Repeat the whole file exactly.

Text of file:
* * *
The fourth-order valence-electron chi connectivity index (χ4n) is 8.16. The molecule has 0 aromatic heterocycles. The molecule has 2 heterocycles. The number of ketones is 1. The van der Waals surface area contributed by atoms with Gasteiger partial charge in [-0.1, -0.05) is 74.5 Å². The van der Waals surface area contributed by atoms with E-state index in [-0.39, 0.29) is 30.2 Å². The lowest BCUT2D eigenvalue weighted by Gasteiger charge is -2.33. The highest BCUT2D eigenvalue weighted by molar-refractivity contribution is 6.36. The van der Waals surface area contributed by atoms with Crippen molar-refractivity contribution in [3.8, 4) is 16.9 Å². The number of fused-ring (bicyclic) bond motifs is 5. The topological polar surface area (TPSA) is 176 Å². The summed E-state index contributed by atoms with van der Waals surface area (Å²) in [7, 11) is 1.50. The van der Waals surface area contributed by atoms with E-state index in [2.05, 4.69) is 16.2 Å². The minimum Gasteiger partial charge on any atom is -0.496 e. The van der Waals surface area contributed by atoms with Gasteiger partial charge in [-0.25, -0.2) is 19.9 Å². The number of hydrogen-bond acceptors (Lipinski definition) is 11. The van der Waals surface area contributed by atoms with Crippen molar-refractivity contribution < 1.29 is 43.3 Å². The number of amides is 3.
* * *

The fourth-order valence-electron chi connectivity index (χ4n) is 8.16. The molecule has 0 aromatic heterocycles. The molecule has 2 heterocycles. The number of ketones is 1. The van der Waals surface area contributed by atoms with Gasteiger partial charge in [-0.1, -0.05) is 74.5 Å². The van der Waals surface area contributed by atoms with E-state index in [-0.39, 0.29) is 30.2 Å². The lowest BCUT2D eigenvalue weighted by Gasteiger charge is -2.33. The highest BCUT2D eigenvalue weighted by molar-refractivity contribution is 6.36. The van der Waals surface area contributed by atoms with Crippen molar-refractivity contribution in [3.8, 4) is 16.9 Å². The number of fused-ring (bicyclic) bond motifs is 5. The topological polar surface area (TPSA) is 176 Å². The summed E-state index contributed by atoms with van der Waals surface area (Å²) in [7, 11) is 1.50. The van der Waals surface area contributed by atoms with E-state index in [2.05, 4.69) is 16.2 Å². The minimum Gasteiger partial charge on any atom is -0.496 e. The van der Waals surface area contributed by atoms with Gasteiger partial charge in [-0.25, -0.2) is 19.9 Å². The number of hydrogen-bond acceptors (Lipinski definition) is 11. The van der Waals surface area contributed by atoms with Crippen molar-refractivity contribution < 1.29 is 43.3 Å². The number of amides is 3.